Obama's Student-Loan Order Saves the Average Grad Less Than $10 a Month

The monthly impact of the president's new effort for most Americans paying off college debt will be between $4 and $8

615 students studying Sterling College flickr.jpg

This post has been corrected (see note below).

Of the many long-term problems the U.S. economy faces, student loans are a big one. Education costs are rising very quickly and incomes aren't. As a result, students will have to borrow more and more money to obtain university degrees and will have a tougher time paying their loans. President Obama seeks to respond to this question with an executive order in the next part of his "We Can't Wait" unilateral stimulus effort. While the president's heart may be in the right place, his effort isn't like to have much impact.

The Problem: Student Loans' Crazy Growth

The cost of college is growing rapidly. That wouldn't be a problem if incomes were growing as quickly as tuition and fees. They aren't. In order to cope with the growing expense of college, more students are relying on bigger loans. The chart below demonstrates the problem pretty clearly:

student loans v disp inc 2011-q2.png

You can see that student loans have grown by 511% since 1999. Meanwhile, disposable income has grown by just 73%. As this chart also shows, most outstanding student loan debt (82%!) was accrued by students over just the past decade.

Obama's Executive Orders

The president seeks to make the situation a little bit easier for some of those graduates. He will create an executive order that has three components.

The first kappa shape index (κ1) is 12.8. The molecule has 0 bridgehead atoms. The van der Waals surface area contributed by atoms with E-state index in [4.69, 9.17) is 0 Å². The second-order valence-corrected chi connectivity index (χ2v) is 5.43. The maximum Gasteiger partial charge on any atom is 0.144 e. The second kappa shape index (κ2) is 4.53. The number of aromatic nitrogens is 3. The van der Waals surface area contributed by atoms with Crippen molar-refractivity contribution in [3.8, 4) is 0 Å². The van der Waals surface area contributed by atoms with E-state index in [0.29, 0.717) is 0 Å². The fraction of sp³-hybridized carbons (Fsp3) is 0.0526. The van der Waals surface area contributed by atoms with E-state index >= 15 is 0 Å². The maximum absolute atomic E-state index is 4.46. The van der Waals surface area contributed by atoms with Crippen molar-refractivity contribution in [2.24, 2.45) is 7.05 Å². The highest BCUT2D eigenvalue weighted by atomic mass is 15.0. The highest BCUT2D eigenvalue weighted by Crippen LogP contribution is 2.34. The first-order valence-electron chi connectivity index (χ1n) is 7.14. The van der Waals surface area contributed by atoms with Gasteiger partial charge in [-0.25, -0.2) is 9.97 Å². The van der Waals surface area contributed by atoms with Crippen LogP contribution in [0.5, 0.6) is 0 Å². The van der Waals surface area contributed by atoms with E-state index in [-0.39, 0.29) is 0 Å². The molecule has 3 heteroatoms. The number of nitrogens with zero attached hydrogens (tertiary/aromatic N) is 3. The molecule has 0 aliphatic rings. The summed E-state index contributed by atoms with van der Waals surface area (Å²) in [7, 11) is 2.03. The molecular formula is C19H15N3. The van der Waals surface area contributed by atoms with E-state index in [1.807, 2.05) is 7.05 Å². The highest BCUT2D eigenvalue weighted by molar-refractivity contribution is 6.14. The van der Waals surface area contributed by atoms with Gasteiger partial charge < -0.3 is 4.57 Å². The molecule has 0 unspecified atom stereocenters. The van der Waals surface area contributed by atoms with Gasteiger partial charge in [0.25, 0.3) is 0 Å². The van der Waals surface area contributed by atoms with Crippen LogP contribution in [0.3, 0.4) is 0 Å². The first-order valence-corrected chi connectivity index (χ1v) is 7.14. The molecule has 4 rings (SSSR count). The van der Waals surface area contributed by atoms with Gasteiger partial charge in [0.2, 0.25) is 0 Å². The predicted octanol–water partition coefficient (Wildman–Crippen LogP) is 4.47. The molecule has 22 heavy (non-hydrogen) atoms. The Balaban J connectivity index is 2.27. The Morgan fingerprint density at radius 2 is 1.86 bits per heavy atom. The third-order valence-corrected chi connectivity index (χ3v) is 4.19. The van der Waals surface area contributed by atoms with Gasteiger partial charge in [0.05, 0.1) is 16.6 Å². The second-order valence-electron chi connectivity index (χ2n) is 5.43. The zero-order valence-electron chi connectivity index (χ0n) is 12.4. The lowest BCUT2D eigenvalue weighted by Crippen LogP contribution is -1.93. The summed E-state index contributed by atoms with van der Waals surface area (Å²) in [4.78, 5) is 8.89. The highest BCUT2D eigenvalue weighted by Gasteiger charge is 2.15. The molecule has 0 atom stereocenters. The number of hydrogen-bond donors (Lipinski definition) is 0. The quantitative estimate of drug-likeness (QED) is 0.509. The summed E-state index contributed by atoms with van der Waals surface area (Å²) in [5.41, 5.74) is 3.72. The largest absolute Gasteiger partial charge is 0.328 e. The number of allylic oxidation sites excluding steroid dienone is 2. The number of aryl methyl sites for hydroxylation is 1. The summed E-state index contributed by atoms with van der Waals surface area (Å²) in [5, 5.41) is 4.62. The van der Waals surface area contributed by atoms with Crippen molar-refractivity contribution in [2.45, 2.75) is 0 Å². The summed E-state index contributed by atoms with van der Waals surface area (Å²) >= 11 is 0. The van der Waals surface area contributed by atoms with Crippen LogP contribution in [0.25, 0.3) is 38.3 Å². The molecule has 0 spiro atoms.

• He will clear the way for borrowers with direct government loans and government-backed private loans to consolidate their balances. The White House estimates that this will cut the effective interest rate on student loans by up to 0.5%.
  • He will limit the amount of student loan payments to 10% of a graduate's income. (Currently, the limit is 15%.)
  • He will allow debt still outstanding after 20 years to be forgiven. (Currently, forgiveness occurs after 25 years.)

Those last two orders are really just the president moving up the timeline of existing legislation. Both changes are set to go into effect in 2014, but the president will order that they go into effect as of 2012.

The Impact

Let's consider the impact of each of these orders.

Consolidation

The first would clearly be the most significant, because it is aimed at helping more student loan borrowers. How much would an interest rate reduction of up to 0.5% affect payments?

For the average borrower, the impact would be small. In 2011, Bachelor's degree recipients graduating with debt had an average balance of $27,204, according to an analysis done by finaid.org, based on Department of Education data. That average has ballooned from just $17,646 over the past decade.

Using these values as the high and low bounds of average student debt over the last ten years, the monthly savings for the average student loan borrower would be between $4.50 and $7.75 per month. Clearly, this isn't going to save the economy. While borrowers with bigger balances would save more, this is the average. And even someone with $100,000 in loans would only cut their monthly payments by $28.50.

Payment Limits

As mentioned, the government already has a program for borrowers to reduce their student loan payments to a ceiling of 15% of their income. At this time, just 450,000 borrowers are participating. How many others would benefit from the 10% cap?*

Presented by

Daniel Indiviglio was an associate editor at The Atlantic from 2009 through 2011. He is now the Washington, D.C.-based columnist for Reuters Breakingviews. He is also a 2011 Robert Novak Journalism Fellow through the Phillips Foundation. More

Indiviglio has also written for Forbes. Prior to becoming a journalist, he spent several years working as an investment banker and a consultant.

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